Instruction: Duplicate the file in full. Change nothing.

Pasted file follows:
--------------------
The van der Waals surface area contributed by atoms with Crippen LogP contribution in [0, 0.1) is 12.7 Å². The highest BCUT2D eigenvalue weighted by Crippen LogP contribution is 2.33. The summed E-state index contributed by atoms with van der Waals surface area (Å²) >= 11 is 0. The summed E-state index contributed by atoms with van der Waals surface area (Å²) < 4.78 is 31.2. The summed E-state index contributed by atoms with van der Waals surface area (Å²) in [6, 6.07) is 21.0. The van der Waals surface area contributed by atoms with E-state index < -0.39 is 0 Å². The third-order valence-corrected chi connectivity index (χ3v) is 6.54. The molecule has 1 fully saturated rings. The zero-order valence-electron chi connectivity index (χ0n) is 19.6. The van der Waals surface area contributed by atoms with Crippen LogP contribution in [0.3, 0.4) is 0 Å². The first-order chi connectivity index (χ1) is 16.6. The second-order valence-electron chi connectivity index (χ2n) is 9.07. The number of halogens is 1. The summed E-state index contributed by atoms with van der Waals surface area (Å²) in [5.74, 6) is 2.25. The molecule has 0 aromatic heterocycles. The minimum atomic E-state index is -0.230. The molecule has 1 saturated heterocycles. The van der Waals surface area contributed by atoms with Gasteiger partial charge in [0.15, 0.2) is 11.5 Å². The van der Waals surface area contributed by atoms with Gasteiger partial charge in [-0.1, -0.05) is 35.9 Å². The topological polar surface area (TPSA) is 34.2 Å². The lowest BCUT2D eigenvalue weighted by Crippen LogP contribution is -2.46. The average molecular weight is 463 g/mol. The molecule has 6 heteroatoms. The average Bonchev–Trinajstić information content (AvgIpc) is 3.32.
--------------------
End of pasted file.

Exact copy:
The van der Waals surface area contributed by atoms with Crippen LogP contribution in [0, 0.1) is 12.7 Å². The highest BCUT2D eigenvalue weighted by Crippen LogP contribution is 2.33. The summed E-state index contributed by atoms with van der Waals surface area (Å²) >= 11 is 0. The summed E-state index contributed by atoms with van der Waals surface area (Å²) < 4.78 is 31.2. The summed E-state index contributed by atoms with van der Waals surface area (Å²) in [6, 6.07) is 21.0. The van der Waals surface area contributed by atoms with E-state index < -0.39 is 0 Å². The third-order valence-corrected chi connectivity index (χ3v) is 6.54. The molecule has 1 fully saturated rings. The zero-order valence-electron chi connectivity index (χ0n) is 19.6. The van der Waals surface area contributed by atoms with Crippen LogP contribution in [0.3, 0.4) is 0 Å². The first-order chi connectivity index (χ1) is 16.6. The second-order valence-electron chi connectivity index (χ2n) is 9.07. The number of halogens is 1. The summed E-state index contributed by atoms with van der Waals surface area (Å²) in [5.74, 6) is 2.25. The molecule has 0 aromatic heterocycles. The minimum atomic E-state index is -0.230. The molecule has 1 saturated heterocycles. The van der Waals surface area contributed by atoms with Gasteiger partial charge in [0.15, 0.2) is 11.5 Å². The van der Waals surface area contributed by atoms with Gasteiger partial charge in [-0.1, -0.05) is 35.9 Å². The topological polar surface area (TPSA) is 34.2 Å². The lowest BCUT2D eigenvalue weighted by Crippen LogP contribution is -2.46. The average molecular weight is 463 g/mol. The molecule has 6 heteroatoms. The average Bonchev–Trinajstić information content (AvgIpc) is 3.32.